By Julius Akpong.
It is a common saying among many Safety professionals (especially beginners) that the pay is poor. In Nigeria for instance, where Safety is not an undergraduate course, many people have to take up courses after graduation at a time when they probably have no job. It is therefore, important that they acquire relevant skills that would settle the bills and establish themselves for greater exploits. So, apart from learning to identify hazards, carry out risk assessments, identify appropriate control measures, etc. what differentiates one professional from the other is, the experience they bring into the job which accrues from how seriously they have handled the job over time. Apart from experience, relevant skills which differentiate a person’s presentation and touch from the others are:
Computer application skills: The ways of presenting reports and analysis in the 21st century have evolved greatly. A safety professional should spend time getting used to cutting edge computer application packages which can assist with more professional means of presenting safety arguments, reports, stickers, safety signs, instructions, labels, analyses, etc. The other skills below are crucial to efficient delivery:
1. Communication skills – Being able to actively listen to others and articulate your ideas in writing and verbally to any audience in a way where you are heard and you achieve the goals you intended with that communication. As a safety Professional, the only commodity we have got to sell is safety. What determines how much prosperity comes from it is how well one is able to do the job of a salesman – selling well means communicating convincingly, packaging nicely. The difference in safety cultures between different organisations might depend on how well the safety professionals in the two organisations communicate and lead safety which might also determine promotions and how much they get paid. The way and manner in which power point presentations are made, video clips, notices and safety jingles/announcements are presented can make the difference between a well delivered message and an accident waiting to happen, so, a good communicator is only waiting for time to explode.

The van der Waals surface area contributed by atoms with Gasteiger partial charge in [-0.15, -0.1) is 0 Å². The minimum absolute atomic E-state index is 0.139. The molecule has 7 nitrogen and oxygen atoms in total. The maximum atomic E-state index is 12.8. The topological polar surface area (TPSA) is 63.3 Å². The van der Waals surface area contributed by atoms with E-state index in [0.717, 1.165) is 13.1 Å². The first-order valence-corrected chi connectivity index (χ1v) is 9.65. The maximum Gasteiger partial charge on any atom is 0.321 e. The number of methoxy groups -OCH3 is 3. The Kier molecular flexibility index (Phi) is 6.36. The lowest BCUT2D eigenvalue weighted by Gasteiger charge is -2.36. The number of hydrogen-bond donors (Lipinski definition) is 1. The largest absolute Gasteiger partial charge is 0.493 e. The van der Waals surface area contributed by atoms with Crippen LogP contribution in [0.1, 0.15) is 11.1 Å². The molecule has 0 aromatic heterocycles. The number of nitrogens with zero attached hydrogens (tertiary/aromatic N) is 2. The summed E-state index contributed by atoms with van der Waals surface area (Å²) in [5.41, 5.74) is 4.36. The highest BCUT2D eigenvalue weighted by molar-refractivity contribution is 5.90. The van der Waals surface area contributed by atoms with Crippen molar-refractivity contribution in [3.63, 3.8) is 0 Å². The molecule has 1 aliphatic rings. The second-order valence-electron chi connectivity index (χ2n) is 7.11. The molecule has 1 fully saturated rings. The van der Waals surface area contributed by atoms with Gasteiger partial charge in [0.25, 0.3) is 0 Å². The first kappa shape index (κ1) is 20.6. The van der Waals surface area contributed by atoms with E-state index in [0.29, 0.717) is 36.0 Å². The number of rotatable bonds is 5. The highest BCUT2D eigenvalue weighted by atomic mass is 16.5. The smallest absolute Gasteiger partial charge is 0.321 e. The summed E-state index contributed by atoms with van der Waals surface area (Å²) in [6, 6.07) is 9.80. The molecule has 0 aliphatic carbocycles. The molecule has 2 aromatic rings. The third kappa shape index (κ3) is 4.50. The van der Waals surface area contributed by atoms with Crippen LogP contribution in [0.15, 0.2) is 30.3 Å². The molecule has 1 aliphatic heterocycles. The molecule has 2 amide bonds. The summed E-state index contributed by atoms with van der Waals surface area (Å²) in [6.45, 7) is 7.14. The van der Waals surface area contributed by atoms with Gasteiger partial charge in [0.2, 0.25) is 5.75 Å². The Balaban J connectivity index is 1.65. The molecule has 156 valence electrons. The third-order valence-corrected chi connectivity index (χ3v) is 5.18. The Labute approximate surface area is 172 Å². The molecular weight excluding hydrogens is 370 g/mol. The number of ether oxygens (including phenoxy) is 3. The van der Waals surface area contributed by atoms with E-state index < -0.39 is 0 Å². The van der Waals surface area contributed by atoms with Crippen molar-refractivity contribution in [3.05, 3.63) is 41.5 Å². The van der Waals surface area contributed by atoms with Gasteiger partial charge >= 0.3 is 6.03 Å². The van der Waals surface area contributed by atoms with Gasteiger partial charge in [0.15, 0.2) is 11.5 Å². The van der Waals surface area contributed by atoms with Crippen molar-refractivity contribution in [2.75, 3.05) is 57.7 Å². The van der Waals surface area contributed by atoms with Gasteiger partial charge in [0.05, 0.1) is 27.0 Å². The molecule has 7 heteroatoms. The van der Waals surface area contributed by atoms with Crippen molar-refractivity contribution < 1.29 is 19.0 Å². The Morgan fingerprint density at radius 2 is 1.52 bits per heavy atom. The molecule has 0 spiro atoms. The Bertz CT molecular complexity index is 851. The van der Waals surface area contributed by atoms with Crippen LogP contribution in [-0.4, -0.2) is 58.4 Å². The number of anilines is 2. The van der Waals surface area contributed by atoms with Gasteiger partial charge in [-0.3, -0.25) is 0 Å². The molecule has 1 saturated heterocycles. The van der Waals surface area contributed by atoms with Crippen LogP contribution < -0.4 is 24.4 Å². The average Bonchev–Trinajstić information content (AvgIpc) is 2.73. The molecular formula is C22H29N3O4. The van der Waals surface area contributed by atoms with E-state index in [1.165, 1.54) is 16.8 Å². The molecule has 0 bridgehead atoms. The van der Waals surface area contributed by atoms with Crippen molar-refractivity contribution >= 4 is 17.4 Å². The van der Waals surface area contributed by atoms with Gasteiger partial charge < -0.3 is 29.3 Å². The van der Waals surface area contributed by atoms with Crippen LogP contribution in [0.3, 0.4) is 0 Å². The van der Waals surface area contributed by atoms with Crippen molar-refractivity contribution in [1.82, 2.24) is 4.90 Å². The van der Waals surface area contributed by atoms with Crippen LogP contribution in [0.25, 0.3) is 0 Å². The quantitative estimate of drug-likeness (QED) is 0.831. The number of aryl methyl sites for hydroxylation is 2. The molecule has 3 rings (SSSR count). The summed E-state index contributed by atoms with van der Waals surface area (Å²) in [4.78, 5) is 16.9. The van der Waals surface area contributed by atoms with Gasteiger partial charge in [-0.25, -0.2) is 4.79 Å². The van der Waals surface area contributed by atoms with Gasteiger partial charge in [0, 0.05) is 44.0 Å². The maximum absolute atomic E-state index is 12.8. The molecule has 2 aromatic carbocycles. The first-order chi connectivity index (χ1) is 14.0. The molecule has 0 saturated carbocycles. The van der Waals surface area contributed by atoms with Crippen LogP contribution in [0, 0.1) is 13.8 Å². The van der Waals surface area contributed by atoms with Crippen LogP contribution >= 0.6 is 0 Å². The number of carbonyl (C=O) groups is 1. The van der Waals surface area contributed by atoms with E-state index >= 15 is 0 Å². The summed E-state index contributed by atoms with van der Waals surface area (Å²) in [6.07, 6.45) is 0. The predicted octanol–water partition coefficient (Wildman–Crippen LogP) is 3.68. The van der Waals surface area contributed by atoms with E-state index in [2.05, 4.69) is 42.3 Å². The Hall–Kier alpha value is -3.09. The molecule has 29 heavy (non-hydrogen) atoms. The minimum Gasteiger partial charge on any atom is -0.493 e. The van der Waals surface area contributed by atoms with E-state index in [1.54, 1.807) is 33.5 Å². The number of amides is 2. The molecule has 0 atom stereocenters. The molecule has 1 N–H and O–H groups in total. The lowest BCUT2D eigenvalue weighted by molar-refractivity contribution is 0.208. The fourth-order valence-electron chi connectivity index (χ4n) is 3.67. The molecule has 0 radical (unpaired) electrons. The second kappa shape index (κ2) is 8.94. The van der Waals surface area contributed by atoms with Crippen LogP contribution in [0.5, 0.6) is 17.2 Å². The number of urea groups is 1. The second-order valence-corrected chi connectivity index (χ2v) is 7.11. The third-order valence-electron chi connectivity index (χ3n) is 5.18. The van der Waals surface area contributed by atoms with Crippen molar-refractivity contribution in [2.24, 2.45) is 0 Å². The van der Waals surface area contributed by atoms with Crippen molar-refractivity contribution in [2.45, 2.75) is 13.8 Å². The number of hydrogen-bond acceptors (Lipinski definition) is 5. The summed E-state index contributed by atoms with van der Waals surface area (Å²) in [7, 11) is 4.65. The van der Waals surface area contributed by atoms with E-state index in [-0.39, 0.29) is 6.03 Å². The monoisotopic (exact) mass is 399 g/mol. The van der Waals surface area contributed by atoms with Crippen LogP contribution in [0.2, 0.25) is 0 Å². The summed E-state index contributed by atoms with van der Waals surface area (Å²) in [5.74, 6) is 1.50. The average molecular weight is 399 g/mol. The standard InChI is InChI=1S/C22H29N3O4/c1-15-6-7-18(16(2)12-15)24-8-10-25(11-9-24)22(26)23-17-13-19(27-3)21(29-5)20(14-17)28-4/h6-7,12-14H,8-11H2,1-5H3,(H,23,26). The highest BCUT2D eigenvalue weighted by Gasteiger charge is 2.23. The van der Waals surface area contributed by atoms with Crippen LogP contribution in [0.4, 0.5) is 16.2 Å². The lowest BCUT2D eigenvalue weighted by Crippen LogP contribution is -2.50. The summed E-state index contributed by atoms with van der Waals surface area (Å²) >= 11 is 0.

2.Interpersonal relationship skills Being effective at building trust, finding common ground, having empathy, and ultimately building good relationships with people at work and in your network. This skill is closely related to Communication Skills. As Maya Angelou said, “I have learned people will forget what you said. People will forget what you did, but people will never forget how you make them feel.”
3. Teamwork – Being able to work as part of a team displays one’s ability to get along with, and complete work-related tasks with, many different types of personalities. Team players also show their ability to co-operate and compromise with others, which is a trait, often sought after by employers and hiring managers. Professionals who want to be seen as team players should take special care to mention situations when they worked effectively with others on their resume and be willing to describe those situations in-depth.
4. Positivity – Nobody wants to work with a grouch. Don’t criticize and don’t complain, instead of harping on others’ mistakes, show them the right way to do things and praise their improvements. The easiest way to give off a positive demeanor is to be receptive to others — and smiling never hurts. For the safety professional, you cannot afford not to be positive because, most of the time, you are mostly to see things being done unsafely, don’t condemn, correct the right way, as condemnation only puts people off